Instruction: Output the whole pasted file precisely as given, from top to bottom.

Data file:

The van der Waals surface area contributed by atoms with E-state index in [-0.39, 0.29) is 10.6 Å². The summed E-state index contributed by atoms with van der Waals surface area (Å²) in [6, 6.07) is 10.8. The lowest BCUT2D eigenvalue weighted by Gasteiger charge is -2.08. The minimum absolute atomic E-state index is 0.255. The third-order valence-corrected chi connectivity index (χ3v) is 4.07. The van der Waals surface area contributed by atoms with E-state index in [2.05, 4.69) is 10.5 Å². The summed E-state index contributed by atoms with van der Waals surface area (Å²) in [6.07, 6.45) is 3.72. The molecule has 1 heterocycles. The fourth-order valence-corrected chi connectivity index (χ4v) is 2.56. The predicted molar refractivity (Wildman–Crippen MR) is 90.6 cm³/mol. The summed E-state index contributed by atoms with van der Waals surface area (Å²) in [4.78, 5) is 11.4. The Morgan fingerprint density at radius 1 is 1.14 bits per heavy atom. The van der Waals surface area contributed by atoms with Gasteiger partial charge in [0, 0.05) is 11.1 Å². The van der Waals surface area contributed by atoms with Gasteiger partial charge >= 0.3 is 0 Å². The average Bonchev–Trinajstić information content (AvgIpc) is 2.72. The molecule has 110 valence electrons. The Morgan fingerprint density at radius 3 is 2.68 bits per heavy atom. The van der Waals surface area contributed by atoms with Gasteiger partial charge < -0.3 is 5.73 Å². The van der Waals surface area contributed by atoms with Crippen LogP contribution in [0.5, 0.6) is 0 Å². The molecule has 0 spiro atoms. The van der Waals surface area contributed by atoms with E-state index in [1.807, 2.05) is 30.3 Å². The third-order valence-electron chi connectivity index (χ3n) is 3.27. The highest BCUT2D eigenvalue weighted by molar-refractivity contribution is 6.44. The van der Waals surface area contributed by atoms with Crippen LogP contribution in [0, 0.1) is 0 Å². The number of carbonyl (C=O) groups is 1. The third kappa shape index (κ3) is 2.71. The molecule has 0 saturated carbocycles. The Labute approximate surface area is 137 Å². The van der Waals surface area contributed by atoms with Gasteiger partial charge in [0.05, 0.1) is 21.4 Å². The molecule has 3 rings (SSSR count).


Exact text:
The van der Waals surface area contributed by atoms with E-state index in [-0.39, 0.29) is 10.6 Å². The summed E-state index contributed by atoms with van der Waals surface area (Å²) in [6, 6.07) is 10.8. The lowest BCUT2D eigenvalue weighted by Gasteiger charge is -2.08. The minimum absolute atomic E-state index is 0.255. The third-order valence-corrected chi connectivity index (χ3v) is 4.07. The van der Waals surface area contributed by atoms with E-state index in [2.05, 4.69) is 10.5 Å². The summed E-state index contributed by atoms with van der Waals surface area (Å²) in [6.07, 6.45) is 3.72. The molecule has 1 heterocycles. The fourth-order valence-corrected chi connectivity index (χ4v) is 2.56. The predicted molar refractivity (Wildman–Crippen MR) is 90.6 cm³/mol. The summed E-state index contributed by atoms with van der Waals surface area (Å²) in [4.78, 5) is 11.4. The Morgan fingerprint density at radius 1 is 1.14 bits per heavy atom. The van der Waals surface area contributed by atoms with Gasteiger partial charge in [0, 0.05) is 11.1 Å². The van der Waals surface area contributed by atoms with Gasteiger partial charge >= 0.3 is 0 Å². The average Bonchev–Trinajstić information content (AvgIpc) is 2.72. The molecule has 110 valence electrons. The Morgan fingerprint density at radius 3 is 2.68 bits per heavy atom. The van der Waals surface area contributed by atoms with Gasteiger partial charge < -0.3 is 5.73 Å². The van der Waals surface area contributed by atoms with Crippen LogP contribution in [0.5, 0.6) is 0 Å². The molecule has 0 spiro atoms. The van der Waals surface area contributed by atoms with E-state index in [1.807, 2.05) is 30.3 Å². The third-order valence-electron chi connectivity index (χ3n) is 3.27. The highest BCUT2D eigenvalue weighted by molar-refractivity contribution is 6.44. The van der Waals surface area contributed by atoms with Crippen LogP contribution in [0, 0.1) is 0 Å². The number of carbonyl (C=O) groups is 1. The third kappa shape index (κ3) is 2.71. The molecule has 0 saturated carbocycles. The Labute approximate surface area is 137 Å². The van der Waals surface area contributed by atoms with Gasteiger partial charge in [0.05, 0.1) is 21.4 Å². The molecule has 3 rings (SSSR count).